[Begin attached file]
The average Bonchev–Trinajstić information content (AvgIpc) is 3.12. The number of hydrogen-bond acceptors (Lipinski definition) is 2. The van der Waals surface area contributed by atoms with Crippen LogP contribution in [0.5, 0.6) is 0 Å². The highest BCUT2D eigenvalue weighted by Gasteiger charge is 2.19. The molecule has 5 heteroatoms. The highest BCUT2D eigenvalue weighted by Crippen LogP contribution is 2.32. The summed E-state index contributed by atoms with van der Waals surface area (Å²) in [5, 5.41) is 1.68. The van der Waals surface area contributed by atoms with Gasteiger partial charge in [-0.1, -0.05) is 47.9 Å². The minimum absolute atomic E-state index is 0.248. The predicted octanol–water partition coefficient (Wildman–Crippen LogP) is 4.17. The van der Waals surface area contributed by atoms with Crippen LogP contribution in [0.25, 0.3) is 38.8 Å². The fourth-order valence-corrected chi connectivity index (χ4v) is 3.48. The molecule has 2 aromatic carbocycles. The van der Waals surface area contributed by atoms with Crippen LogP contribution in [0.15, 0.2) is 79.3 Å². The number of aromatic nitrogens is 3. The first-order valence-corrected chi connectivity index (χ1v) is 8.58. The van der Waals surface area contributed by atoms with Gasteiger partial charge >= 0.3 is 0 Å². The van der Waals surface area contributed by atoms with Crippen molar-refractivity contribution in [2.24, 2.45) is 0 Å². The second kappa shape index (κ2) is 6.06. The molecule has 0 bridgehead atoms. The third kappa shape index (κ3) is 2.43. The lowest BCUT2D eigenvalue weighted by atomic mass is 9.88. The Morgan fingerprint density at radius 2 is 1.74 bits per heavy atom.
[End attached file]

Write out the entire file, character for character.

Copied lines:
The average Bonchev–Trinajstić information content (AvgIpc) is 3.12. The number of hydrogen-bond acceptors (Lipinski definition) is 2. The van der Waals surface area contributed by atoms with Crippen LogP contribution in [0.5, 0.6) is 0 Å². The highest BCUT2D eigenvalue weighted by Gasteiger charge is 2.19. The molecule has 5 heteroatoms. The highest BCUT2D eigenvalue weighted by Crippen LogP contribution is 2.32. The summed E-state index contributed by atoms with van der Waals surface area (Å²) in [5, 5.41) is 1.68. The van der Waals surface area contributed by atoms with Gasteiger partial charge in [-0.1, -0.05) is 47.9 Å². The minimum absolute atomic E-state index is 0.248. The predicted octanol–water partition coefficient (Wildman–Crippen LogP) is 4.17. The van der Waals surface area contributed by atoms with Crippen LogP contribution in [0.25, 0.3) is 38.8 Å². The fourth-order valence-corrected chi connectivity index (χ4v) is 3.48. The molecule has 2 aromatic carbocycles. The van der Waals surface area contributed by atoms with Crippen LogP contribution in [0.15, 0.2) is 79.3 Å². The number of aromatic nitrogens is 3. The first-order valence-corrected chi connectivity index (χ1v) is 8.58. The van der Waals surface area contributed by atoms with Gasteiger partial charge >= 0.3 is 0 Å². The van der Waals surface area contributed by atoms with Crippen molar-refractivity contribution in [2.24, 2.45) is 0 Å². The second kappa shape index (κ2) is 6.06. The molecule has 0 bridgehead atoms. The third kappa shape index (κ3) is 2.43. The lowest BCUT2D eigenvalue weighted by atomic mass is 9.88. The Morgan fingerprint density at radius 2 is 1.74 bits per heavy atom.